Hilda, the Dandie Dinmont Terrier, tells a short story of abduction and adventure. The Dandie Dinmont is a breed included on the Kennel Club's list of Vulnerable Native Breeds, so it's good to see the breed highlighted to increase extra interest in this old Scottish breed.

Allan Guthrie's excellent works are exceptionally well written, gritty, hard boiled noir thrillers - this story is fast paced, punchy and has a twist to the tale but in a much gentler vein than usual.

A very entertaining quick read with a handful of other short stories thrown in as a bonus - don't miss it!
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on 15 January 2014
A fine collection of stories. Hilda's Day Out is highly unusual, we see the action from a dog's perspective (Hilda). He's kidnapped to cheer up a little girl. It's very, very well done. The dog has a dialogue (barking to the humans) and his view of the world is a happy, naive one and dominated by sounds and smells. Smartly done.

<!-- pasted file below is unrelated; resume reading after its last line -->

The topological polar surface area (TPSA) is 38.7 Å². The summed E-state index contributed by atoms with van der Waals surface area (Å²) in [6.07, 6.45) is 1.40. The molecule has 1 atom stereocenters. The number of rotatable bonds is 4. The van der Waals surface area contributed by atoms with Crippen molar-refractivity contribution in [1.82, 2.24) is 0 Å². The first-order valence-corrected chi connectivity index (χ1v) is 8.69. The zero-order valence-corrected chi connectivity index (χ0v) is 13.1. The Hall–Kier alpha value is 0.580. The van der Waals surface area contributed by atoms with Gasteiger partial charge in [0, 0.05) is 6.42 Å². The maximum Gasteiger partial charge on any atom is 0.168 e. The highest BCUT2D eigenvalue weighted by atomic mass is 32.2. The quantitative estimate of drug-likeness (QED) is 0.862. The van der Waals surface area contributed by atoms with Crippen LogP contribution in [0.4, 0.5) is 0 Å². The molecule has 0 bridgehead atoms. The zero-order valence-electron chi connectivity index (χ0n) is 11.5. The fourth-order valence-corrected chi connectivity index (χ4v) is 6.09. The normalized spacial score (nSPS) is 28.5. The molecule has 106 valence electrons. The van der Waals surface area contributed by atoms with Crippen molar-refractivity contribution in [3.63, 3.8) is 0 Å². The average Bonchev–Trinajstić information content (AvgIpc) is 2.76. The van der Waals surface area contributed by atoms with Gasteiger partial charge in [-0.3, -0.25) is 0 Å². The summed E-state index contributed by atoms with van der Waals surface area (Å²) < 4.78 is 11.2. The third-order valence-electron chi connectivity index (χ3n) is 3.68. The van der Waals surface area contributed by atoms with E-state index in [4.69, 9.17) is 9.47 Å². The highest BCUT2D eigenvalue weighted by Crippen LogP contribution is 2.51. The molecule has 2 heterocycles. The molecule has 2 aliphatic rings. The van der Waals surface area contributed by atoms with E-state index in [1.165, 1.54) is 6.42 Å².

Then there's Mother Should Know. A girl who's experienced little in life meets a boy and tries to impress him, but it doesn't work out well.

Bye Bye Baby is a psychological thriller which is also separately published as a novella with the same title. However this is the original and is written from the mother's perspective. Her 7 year old son has gone missing from school and two police constables investigate. Well done with a good twist.